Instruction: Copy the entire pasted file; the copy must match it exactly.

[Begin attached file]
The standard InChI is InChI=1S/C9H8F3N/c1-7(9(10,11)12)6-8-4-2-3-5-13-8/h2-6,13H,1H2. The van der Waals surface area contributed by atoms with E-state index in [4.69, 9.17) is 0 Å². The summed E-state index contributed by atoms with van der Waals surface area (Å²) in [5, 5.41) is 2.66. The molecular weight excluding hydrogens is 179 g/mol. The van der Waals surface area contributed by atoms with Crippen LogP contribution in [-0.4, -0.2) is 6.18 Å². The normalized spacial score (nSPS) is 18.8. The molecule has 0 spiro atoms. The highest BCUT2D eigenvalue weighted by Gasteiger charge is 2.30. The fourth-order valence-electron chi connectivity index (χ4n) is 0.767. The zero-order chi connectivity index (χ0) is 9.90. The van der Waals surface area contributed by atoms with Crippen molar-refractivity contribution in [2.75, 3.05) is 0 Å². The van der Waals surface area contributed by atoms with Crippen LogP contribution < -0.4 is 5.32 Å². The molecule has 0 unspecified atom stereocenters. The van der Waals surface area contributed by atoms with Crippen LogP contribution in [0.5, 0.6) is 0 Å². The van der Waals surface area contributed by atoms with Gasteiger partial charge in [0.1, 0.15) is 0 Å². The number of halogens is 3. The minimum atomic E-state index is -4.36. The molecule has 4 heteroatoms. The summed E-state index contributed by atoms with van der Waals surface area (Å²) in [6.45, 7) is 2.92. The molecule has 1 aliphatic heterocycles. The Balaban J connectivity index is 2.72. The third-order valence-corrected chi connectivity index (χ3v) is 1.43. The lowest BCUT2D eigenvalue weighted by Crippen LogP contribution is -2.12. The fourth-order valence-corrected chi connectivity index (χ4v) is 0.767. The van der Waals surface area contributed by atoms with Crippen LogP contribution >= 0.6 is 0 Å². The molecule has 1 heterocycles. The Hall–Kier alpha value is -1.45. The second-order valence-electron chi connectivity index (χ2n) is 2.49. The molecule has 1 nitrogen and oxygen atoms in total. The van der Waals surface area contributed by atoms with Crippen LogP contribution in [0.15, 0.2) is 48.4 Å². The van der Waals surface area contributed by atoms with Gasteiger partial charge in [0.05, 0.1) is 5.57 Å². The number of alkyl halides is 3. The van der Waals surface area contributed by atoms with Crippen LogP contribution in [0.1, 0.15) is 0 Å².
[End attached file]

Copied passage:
The standard InChI is InChI=1S/C9H8F3N/c1-7(9(10,11)12)6-8-4-2-3-5-13-8/h2-6,13H,1H2. The van der Waals surface area contributed by atoms with E-state index in [4.69, 9.17) is 0 Å². The summed E-state index contributed by atoms with van der Waals surface area (Å²) in [5, 5.41) is 2.66. The molecular weight excluding hydrogens is 179 g/mol. The van der Waals surface area contributed by atoms with Crippen LogP contribution in [-0.4, -0.2) is 6.18 Å². The normalized spacial score (nSPS) is 18.8. The molecule has 0 spiro atoms. The highest BCUT2D eigenvalue weighted by Gasteiger charge is 2.30. The fourth-order valence-electron chi connectivity index (χ4n) is 0.767. The zero-order chi connectivity index (χ0) is 9.90. The van der Waals surface area contributed by atoms with Crippen molar-refractivity contribution in [2.75, 3.05) is 0 Å². The van der Waals surface area contributed by atoms with Crippen LogP contribution < -0.4 is 5.32 Å². The molecule has 0 unspecified atom stereocenters. The van der Waals surface area contributed by atoms with Crippen LogP contribution in [0.5, 0.6) is 0 Å². The van der Waals surface area contributed by atoms with Gasteiger partial charge in [0.1, 0.15) is 0 Å². The number of halogens is 3. The minimum atomic E-state index is -4.36. The molecule has 4 heteroatoms. The summed E-state index contributed by atoms with van der Waals surface area (Å²) in [6.45, 7) is 2.92. The molecule has 1 aliphatic heterocycles. The Balaban J connectivity index is 2.72. The third-order valence-corrected chi connectivity index (χ3v) is 1.43. The lowest BCUT2D eigenvalue weighted by Crippen LogP contribution is -2.12. The fourth-order valence-corrected chi connectivity index (χ4v) is 0.767. The van der Waals surface area contributed by atoms with Crippen LogP contribution >= 0.6 is 0 Å². The molecule has 1 heterocycles. The Hall–Kier alpha value is -1.45. The second-order valence-electron chi connectivity index (χ2n) is 2.49. The molecule has 1 nitrogen and oxygen atoms in total. The van der Waals surface area contributed by atoms with Crippen LogP contribution in [0.15, 0.2) is 48.4 Å². The van der Waals surface area contributed by atoms with Gasteiger partial charge in [0.05, 0.1) is 5.57 Å². The number of alkyl halides is 3. The van der Waals surface area contributed by atoms with Crippen LogP contribution in [0.1, 0.15) is 0 Å².